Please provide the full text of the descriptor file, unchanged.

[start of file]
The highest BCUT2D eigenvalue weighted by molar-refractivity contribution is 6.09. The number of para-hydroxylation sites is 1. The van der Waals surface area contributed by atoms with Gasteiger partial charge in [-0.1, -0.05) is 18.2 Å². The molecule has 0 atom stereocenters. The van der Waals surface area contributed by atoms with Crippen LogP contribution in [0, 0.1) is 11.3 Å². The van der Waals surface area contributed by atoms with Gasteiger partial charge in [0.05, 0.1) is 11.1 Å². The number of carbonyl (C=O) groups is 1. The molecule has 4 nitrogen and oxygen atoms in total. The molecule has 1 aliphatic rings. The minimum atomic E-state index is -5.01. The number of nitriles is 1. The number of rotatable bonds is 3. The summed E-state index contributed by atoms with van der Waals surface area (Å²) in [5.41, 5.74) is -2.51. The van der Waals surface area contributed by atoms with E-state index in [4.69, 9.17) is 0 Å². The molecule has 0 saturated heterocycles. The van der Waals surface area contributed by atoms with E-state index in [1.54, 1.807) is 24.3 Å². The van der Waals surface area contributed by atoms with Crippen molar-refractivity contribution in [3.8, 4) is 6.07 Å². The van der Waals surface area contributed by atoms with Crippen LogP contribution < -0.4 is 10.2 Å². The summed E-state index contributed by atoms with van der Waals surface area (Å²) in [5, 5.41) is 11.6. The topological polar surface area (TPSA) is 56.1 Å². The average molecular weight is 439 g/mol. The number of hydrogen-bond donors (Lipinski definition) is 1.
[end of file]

The highest BCUT2D eigenvalue weighted by molar-refractivity contribution is 6.09. The number of para-hydroxylation sites is 1. The van der Waals surface area contributed by atoms with Gasteiger partial charge in [-0.1, -0.05) is 18.2 Å². The molecule has 0 atom stereocenters. The van der Waals surface area contributed by atoms with Crippen LogP contribution in [0, 0.1) is 11.3 Å². The van der Waals surface area contributed by atoms with Gasteiger partial charge in [0.05, 0.1) is 11.1 Å². The number of carbonyl (C=O) groups is 1. The molecule has 4 nitrogen and oxygen atoms in total. The molecule has 1 aliphatic rings. The minimum atomic E-state index is -5.01. The number of nitriles is 1. The number of rotatable bonds is 3. The summed E-state index contributed by atoms with van der Waals surface area (Å²) in [5.41, 5.74) is -2.51. The van der Waals surface area contributed by atoms with E-state index in [4.69, 9.17) is 0 Å². The molecule has 0 saturated heterocycles. The van der Waals surface area contributed by atoms with E-state index in [1.54, 1.807) is 24.3 Å². The van der Waals surface area contributed by atoms with Crippen molar-refractivity contribution in [3.8, 4) is 6.07 Å². The van der Waals surface area contributed by atoms with Crippen LogP contribution < -0.4 is 10.2 Å². The summed E-state index contributed by atoms with van der Waals surface area (Å²) in [5, 5.41) is 11.6. The topological polar surface area (TPSA) is 56.1 Å². The average molecular weight is 439 g/mol. The number of hydrogen-bond donors (Lipinski definition) is 1.